Like most millennials, I first learned about the "other side" from Miss Cleo. In the 1990s and early 2000s, the television seer doled out relationship advice and even paternity tests. Invoking the power of tarot cards, Cleo regularly tapped into the spiritual realm to offer her clients enlightened answers.
"My first experience with connecting to somebody on the other side was my uncle, Kane, and it was at age 14," Cleo, a self-described "voodoo priestess" who now goes by the name Y. Cleomili Harris, told Mic.
The other side: Every year around Halloween, the supernatural gets renewed interest by thrill seekers and the general public looking to get into the spirit of the holiday. Cemetery tours, haunted hayrides and Hocus Pocus marathons proliferate across the country in a celebration of the paranormal and otherworldly.
But is it all just for fun, or is it really possible make contact with the dead who have messages for the living? For professional mediums, seers and psychics operating in the $2 billion psychic services industry, there's nothing fun or funny about the other side. Some warn of serious consequences while toying with spirits, either via Ouija boards or formal seances.
Though she is known primarily as a television psychic, Harris said she has conducted seances in the past. "Everyone that I've had has been successful in contacting the people we're trying to contact," she said.
The risks, said Harris, are real.
"We do believe in possession, and we do believe in negative energy," she said. "You can come back with nightmares, you can come back with a presence that can follow you out of the seance."
Well, Ms. Cleo — challenge accepted.
Seeking a seance on a deadline, a friend suggested I head to the Shanghai Mermaid gathering on 60 Pine Street in Lower Manhattan, New York City, for a seance-cum-Victorian bacchanal. The space is owned by the considerably more staid Down Town Association — a member-owned social club which deems itself an "island of quiet civility" — but is frequently rented out for private events.
On the event website (now offline), I was promised a "darkly elegant soiree, on a most unusual night. This night occurs during that very brief time of year, when the veil between the worlds is at its thinnest ... a time when the living and the dead are terribly close."
The evening was scheduled to stretch from 10 p.m. until 3 the next morning. Seances took place on the second floor up an elegant staircase under the guidance of medium Madame Blavanskaya — the name an homage to the 19th-century Russian seer Yelena Blavatskaya — but known as Djahari Clark on Twitter.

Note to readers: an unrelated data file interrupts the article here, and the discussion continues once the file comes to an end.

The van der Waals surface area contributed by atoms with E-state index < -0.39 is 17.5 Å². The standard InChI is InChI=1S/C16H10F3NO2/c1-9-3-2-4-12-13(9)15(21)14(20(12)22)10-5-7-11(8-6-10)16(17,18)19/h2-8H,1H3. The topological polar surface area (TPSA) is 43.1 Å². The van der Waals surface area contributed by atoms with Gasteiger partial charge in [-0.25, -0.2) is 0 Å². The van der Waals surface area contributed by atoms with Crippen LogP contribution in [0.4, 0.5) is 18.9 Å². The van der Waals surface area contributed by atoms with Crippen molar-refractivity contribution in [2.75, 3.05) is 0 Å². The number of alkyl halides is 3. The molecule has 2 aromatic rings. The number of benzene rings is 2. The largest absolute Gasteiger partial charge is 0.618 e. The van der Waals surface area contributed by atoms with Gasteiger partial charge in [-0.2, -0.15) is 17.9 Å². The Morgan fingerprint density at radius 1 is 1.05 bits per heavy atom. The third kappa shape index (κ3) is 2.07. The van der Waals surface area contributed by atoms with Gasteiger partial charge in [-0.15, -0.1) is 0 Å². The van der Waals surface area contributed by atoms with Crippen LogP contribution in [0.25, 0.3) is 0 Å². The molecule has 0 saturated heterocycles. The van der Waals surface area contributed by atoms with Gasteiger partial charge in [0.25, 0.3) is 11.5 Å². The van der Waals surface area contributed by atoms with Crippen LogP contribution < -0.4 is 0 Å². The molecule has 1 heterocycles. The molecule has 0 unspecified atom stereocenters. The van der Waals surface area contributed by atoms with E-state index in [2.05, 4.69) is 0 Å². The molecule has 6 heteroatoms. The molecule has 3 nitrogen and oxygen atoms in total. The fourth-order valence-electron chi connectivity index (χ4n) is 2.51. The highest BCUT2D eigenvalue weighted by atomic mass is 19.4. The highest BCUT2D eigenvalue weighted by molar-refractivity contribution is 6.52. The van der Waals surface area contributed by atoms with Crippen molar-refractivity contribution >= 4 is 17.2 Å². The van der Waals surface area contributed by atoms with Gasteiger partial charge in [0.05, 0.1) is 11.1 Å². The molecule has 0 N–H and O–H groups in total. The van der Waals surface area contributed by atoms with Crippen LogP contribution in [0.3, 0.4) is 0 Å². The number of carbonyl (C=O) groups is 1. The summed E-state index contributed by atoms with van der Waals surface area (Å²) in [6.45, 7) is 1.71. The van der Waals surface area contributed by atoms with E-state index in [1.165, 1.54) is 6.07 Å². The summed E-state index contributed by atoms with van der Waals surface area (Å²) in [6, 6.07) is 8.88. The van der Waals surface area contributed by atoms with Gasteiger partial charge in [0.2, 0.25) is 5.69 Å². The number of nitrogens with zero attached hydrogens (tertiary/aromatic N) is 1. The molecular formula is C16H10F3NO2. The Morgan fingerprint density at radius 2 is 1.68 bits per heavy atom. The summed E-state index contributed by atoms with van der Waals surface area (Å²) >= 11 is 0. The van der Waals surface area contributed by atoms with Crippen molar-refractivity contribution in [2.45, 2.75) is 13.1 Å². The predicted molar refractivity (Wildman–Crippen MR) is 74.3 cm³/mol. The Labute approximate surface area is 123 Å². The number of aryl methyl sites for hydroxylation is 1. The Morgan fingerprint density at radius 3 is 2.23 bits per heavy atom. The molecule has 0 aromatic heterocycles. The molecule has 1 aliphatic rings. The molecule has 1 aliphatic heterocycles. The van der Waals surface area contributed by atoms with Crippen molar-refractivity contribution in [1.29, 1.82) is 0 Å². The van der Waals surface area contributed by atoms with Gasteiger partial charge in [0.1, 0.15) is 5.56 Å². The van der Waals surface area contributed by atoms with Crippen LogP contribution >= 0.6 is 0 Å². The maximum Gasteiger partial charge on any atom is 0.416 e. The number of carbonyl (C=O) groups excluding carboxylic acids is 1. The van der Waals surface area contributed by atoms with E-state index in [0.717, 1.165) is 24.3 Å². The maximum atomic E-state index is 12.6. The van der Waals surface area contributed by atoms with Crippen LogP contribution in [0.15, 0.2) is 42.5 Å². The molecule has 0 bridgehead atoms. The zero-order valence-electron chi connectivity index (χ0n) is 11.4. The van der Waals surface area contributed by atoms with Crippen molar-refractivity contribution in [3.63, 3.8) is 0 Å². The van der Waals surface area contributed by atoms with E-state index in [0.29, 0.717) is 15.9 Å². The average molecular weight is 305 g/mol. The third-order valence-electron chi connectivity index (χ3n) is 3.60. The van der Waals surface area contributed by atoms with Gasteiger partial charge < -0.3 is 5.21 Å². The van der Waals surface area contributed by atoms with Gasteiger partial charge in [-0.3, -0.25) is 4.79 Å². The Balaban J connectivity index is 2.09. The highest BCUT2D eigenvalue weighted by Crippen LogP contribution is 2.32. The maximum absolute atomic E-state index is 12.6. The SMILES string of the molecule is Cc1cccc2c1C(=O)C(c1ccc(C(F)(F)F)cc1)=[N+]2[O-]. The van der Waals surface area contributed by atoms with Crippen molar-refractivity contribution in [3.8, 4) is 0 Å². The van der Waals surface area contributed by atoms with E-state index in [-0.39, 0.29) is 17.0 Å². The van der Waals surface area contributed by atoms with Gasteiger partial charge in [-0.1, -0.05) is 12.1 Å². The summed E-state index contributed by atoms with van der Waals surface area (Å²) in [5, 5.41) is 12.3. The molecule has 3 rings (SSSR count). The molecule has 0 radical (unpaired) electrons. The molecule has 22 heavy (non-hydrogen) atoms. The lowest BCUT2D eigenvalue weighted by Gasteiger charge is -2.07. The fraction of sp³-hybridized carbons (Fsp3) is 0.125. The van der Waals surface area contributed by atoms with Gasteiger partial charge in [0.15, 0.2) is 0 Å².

Mic reached out to Clark, who was unavailable for comment.
I sat at an elongated table, my glass filled with cheap sparkling wine. On either side of me, gooey hipsters draped in pricey overcoats from Gothic Renaissance did their best to sound like first-class passengers on the Titanic. Flashes of lightning illuminated the room, thanks to a projector near the door.
Shrouded in a black veil, Blavanskaya, who at various points during the festivities hailed from the "Eastern Bloc" and/or "Chernobyl," sat at the head of the table. In a shrill voice she summoned a spirit. "Murder!" she shrieked. "Murder!"
From behind a dressing screen we heard a slight whimpering, and a woman draped in white came forward holding a candlestick. Following some more shrieking, the woman came up behind me and placed the candlestick on the table. To the soundtrack of shrieks, whimpers and the din of partygoers in another room, the woman in white gracefully exited. About an hour later, I think I saw her at the bar.
In another seance hosted by Blavanskaya later that night, I sat through what was essentially the same exact routine.
"I wanted to get dressed up, and I like cool things," said Chantel Nanton, who sat next to me. "This wasn't necessarily a seance, this was a woman in a costume."
Nanton, like most other partygoers, didn't mind the less-than-authentic atmosphere. "I'm here for the drinks," she said. Indeed, by the end of the night, the most memorable spirit that entered my body was a mystery shot which I believe was Jägermeister.
A Uniquely American Tradition
"We have good documentation that [Abraham] Lincoln and his wife, Mary Todd, held at least one, maybe two seances in the White House," Mitch Horowitz, a historian of alternative spirituality and author of the book Occult America: White House Seances, Ouija Circles, Masons and the Secret Mystic History of Our Nation, told Mic. "For Mary Todd Lincoln, it was a matter of grave seriousness." In 1863, President Lincoln went so far as to invite a reporter from the Boston Gazette to attend his "spiritual soiree."
According to Horowitz, seances, a word which loosely translates from the French for "session" or "sitting," originated in 18th-century Europe but rode a wave of popularity in America during the 1850s and 1860s. The traditional rules of a seance are traced back to the American spiritualist Andrew Jackson Davis, who outlined them in his 1851 book The Philosophy of Spiritual Intercourse: Being an Explanation of Modern Mysteries. Helpful images appeared in a follow-up work, The Present Age and the Inner Life, in 1853.